For 5,000 square meters?
9,000 pesos, for a tape measure at sodimac.
If you want to get really fancy, buy one of those hand wheels with the distance clicker on it.
If you want to do the drone thing, take your cell phone, set it to record video, and throw it up in the air a couple of times. You will probably get all 5,000 square meters in the shot.
I am only half joking about the above.
Typically when I buy a 5,000 or even up to a couple hector property, I take the legal description in the title, my super long 100 meter measuring tape (I keep meaning to buy one of those wheels), and go out and see if I can find any obvious discrepancies in the legal description relative to the physical land. I can add, subtract, and even manage a bit of geometry, just as well as any engineer in Chile.
If I see anything too strange, relative to the legal description, that I can not explain or account for, then I might consider hiring a licensed engineer to measure the property formally because either the title description needs to be corrected or the plot map needs to be corrected. Which at that point you will need an attorney and / or licensed surveyor to make the corrections.
Even before that, if I find something strange, I typically pull the neighboring titles to see if their property descriptions will explain the discrepancies in my measurements. I like to have a good idea of what the problem is before, hiring someone else to measure.
I also have a builders level and builders laser level, if I even care what the real meters are like inside the property in 3-D. They take a bit more math to use, than say a proper transit level, but I figure they are more accurate than what the Incas or the Egyptians had to work with, at least for a small property.
I also typically don't find it worth the time to mess around with say a small discrepancy, on a small property, in areas that essentially not usable anyone. For example, a ditch bordering a property, with a 0.25 meter fuzzy zone full of blackberries or whatever, that neither I nor my neighbor would ever use. Simply not worth the time and money in most cases to mess around with trying to fix it, if it needs fixing at all. I just sign the title of that part of the property over to the wildlife, and get on with my life.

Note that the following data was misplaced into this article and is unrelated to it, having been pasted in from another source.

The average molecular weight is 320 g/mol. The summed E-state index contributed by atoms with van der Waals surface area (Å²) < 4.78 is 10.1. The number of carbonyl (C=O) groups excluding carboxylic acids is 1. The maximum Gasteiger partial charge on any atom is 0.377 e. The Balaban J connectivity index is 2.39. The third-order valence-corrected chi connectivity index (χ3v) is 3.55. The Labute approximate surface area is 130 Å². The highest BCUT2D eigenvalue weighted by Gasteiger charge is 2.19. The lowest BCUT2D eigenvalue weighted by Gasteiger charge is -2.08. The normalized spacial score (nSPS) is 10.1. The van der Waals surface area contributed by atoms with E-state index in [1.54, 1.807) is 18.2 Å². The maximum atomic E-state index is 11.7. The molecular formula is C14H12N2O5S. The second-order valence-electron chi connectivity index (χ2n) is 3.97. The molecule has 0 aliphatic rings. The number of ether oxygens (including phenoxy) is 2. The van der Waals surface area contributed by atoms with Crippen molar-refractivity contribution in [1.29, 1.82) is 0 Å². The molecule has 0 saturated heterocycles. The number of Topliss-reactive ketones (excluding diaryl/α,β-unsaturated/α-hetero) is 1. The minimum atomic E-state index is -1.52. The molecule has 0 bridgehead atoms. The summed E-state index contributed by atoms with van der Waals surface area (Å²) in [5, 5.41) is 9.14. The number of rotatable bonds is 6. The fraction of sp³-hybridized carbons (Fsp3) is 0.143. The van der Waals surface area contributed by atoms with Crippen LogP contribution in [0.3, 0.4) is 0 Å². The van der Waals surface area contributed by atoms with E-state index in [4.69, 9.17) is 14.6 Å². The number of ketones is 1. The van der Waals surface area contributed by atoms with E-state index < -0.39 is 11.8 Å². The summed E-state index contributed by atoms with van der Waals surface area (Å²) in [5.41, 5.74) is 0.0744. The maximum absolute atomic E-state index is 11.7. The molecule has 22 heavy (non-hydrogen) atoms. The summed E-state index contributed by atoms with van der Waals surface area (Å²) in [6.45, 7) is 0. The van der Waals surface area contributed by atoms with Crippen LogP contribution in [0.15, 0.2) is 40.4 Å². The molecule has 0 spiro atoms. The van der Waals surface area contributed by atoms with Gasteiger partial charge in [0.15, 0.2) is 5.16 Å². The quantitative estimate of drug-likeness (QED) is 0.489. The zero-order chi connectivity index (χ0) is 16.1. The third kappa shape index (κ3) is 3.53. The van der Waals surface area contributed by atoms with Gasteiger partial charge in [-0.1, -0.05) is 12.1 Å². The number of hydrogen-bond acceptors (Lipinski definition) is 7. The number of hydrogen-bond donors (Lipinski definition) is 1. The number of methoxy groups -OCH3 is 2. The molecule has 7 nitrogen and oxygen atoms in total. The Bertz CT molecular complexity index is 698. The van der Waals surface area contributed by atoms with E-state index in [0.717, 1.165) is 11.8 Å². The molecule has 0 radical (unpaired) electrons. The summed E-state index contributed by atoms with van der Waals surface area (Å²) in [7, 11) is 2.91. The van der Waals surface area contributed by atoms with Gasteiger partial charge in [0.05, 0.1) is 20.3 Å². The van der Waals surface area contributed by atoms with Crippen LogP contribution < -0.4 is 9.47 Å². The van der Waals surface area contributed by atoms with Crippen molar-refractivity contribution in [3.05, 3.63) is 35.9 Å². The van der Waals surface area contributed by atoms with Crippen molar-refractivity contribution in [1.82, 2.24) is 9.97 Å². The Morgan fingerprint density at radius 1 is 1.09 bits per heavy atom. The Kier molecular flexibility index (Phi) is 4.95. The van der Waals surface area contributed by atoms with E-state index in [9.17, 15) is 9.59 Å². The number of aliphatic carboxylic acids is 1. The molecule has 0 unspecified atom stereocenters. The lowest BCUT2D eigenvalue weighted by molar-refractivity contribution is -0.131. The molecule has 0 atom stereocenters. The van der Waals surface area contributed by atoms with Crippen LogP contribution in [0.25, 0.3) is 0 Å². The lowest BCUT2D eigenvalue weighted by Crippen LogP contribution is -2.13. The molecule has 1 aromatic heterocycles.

Surveyor prices are typically dependent on how hard it is to access the property. Typically we pay say 300,000 to 500,000 pesos, assuming it is relatively easy to access property. Prices go up when you start talking about big properties you need a horse, plane, boat to access remote ends of the property. For example, a 200 hectare property in the Patagonia, is going to cost you a more to have surveyed.
Now, all that said, we fix property titles for a living. I see hundreds of titles and plot maps a year, both good and bad. If I get a little loosy goosy with my own property lines when buying, I know how to fix them. I think I own three properties right now I have never bothered to measure ( 'Yep, that looks like about two hectares to that old rotting tree, I'll take it' ).
However, even for our clients, we do the title search first, then make a call about needing a survey. I would say remeasuring the property is about 80% of the time a waist of money in the south for most properties. That all depends on the area. For example, deep in the Patagonia, Chaiten or Futa south, then definitely surveying get's to be more important, as there are a bunch of historical problems with the surveys in those areas. Further north, say North of Pumalin park, typically they are worth it only if there is a good cause for it.
There are times however I would be very careful. For example, there is a river or other body of water. If the property had some sort of expropriation association with it, say a road. Things related to easements to access the property, or to allow someone else to access the property. Typically issues of that nature show in the title search first, and then you see if there is something worth going out and physically verifying.